How I Got the Shot with Dave Montizambert

Posted by: on Jun 6, 2016

dave1Over the last 30+ years, Dave Montizambert has created images for the likes of McDonalds Foods, Motorola and Warner Brothers. His photos have garnered awards from Georgie, Lotus, Hemlock, Studio Magazine, CAPIC and Graphex. Dave is part of the Influencer Program at Adobe and is part of the beta test program for Photoshop and Lightroom.

Dave’s work and articles on photography lighting have been featured in international publications such as Professional Photographer & Digital Pro Magazine, Professional Image Maker UK, Ranger Finder USA, British Institute of Professional Photography Magazine, Photo Life in Canada and many others. For more than 20 years, Dave taught the highly anticipated five-day digital imaging and photographic lighting course at the Western Academy of Photography in Victoria, BC. He also taught a 13-week photography course at Capilano University in Vancouver, BC. Because of his engaging method of teaching as well as the unique insights he has on lighting in photography and digital manipulation, Dave is a sought after international lecturer whose in-depth talks attract photographers of all levels and specialties. Dave’s down-to-earth teaching approach helps photographers everywhere with his books—Creative Lighting Techniques for Studio Photographers and Professional Digital Photography both (Amherst Media)—as well as dozens of video tutorials that now form the core of Dave On Demand.

As one of the few photographers in the world qualified to teach Dean Collins’ lighting theories, Dave is passionate about continuing to sharing this legacy of knowledge through his new online photography tutorials.

How I Got The Shot by Dave Montizambert

Part of my early lighting training with international lighting star Dean Collins was creating multiple light source from only one light. This teaches a newbie so much more about lighting than having the advantage of many lights—making one light do the work of many by redirecting light through diffusion materials or redirecting by bouncing off reflectors makes one really learn to think and makes one really learn their craft. One of my lighting workshops, called One Light Madness, is on this subject. The images you see here are from this workshop.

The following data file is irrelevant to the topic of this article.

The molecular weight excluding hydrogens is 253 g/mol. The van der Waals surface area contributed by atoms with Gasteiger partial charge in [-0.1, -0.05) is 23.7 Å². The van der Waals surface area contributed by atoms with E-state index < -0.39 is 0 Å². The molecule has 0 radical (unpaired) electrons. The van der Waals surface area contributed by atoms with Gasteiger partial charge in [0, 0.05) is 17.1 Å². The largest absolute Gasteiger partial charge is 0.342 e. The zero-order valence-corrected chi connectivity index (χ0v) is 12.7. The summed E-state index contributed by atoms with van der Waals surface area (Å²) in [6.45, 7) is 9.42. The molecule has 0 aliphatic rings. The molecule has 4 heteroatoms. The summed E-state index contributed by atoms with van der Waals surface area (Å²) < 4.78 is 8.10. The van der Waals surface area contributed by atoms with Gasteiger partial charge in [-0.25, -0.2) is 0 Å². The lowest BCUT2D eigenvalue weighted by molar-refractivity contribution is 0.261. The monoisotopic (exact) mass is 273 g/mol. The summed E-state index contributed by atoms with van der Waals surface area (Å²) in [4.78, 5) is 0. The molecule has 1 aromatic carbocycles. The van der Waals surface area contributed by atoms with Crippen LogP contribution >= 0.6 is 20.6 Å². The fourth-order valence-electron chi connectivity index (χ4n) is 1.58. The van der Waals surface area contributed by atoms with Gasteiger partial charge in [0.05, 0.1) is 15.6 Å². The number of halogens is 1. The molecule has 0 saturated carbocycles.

I shot these images with my camera using the Tether Tools Tether Table Aero System and TetherPro USB cable to shoot tethered to my MacBook. Shooting tethered is a really great aid, it allows me to see the image on a larger screen which also allows me to zoom in to check sharpness and fine details. I find it is invaluable for teaching workshops and for working with art directors—they really get to see how the image progresses on the fly! Before Tether Tools I was always looking for tables and what-not to place my computer on, not very convenient or space efficient.

Shot 1: In the Garden

The image of the couple hanging out in the garden (played by models Emma Cartlidge of Coultish Management in Victoria BC and Aidan Maxereeux also in Victoria BC), was actually shot on an overcast day. To create the look of sunlight, I backlit them with a really old Vivitar 285 flash from the 1980’s. A lot of this flash’s light spills past our subjects and strikes the white side of a White/Gold reflector. This light then ricochets off the reflector and onto their fronts. I positioned the Vivitar so that 2 stops more light hit the back edges of the subjects than did hit their fronts. The exposure for this image was F 4 1/30th at 100iso.

 Shot 2: Emma on White

The image of Emma standing against a pure white background was also a one light setup. Emma stood in front of a white seamless backdrop (a light coloured wall would work the same). A Lightrein studio strobe was positioned so that it lights both Emma and the background at the same time. The trick here is to overexpose the background to pure white while keeping the subject correctly exposed. To do this you actually have to darken the subject by adding some diffusion material between the subject and the strobe, then compensate for the underexposed subject by turning the power of the strobe up (or you could re-adjust the camera exposure). I read change in light with my Sekonic incident flash meter so that I would know exactly how much to adjust by. I used a Chimera 4×8 foot panel frame with a white diffusion material stretched over it making sure to place it so that it only affects the light hitting Emma and not the background. This panel alters the light hitting Emma making her about 2 stops darker and since the panel creates a much larger source of illumination, creates a much softer quality of light on Emma than would the unfettered direct light from the Lightrein strobe. The exposure was F 8 1/120th at 100iso.


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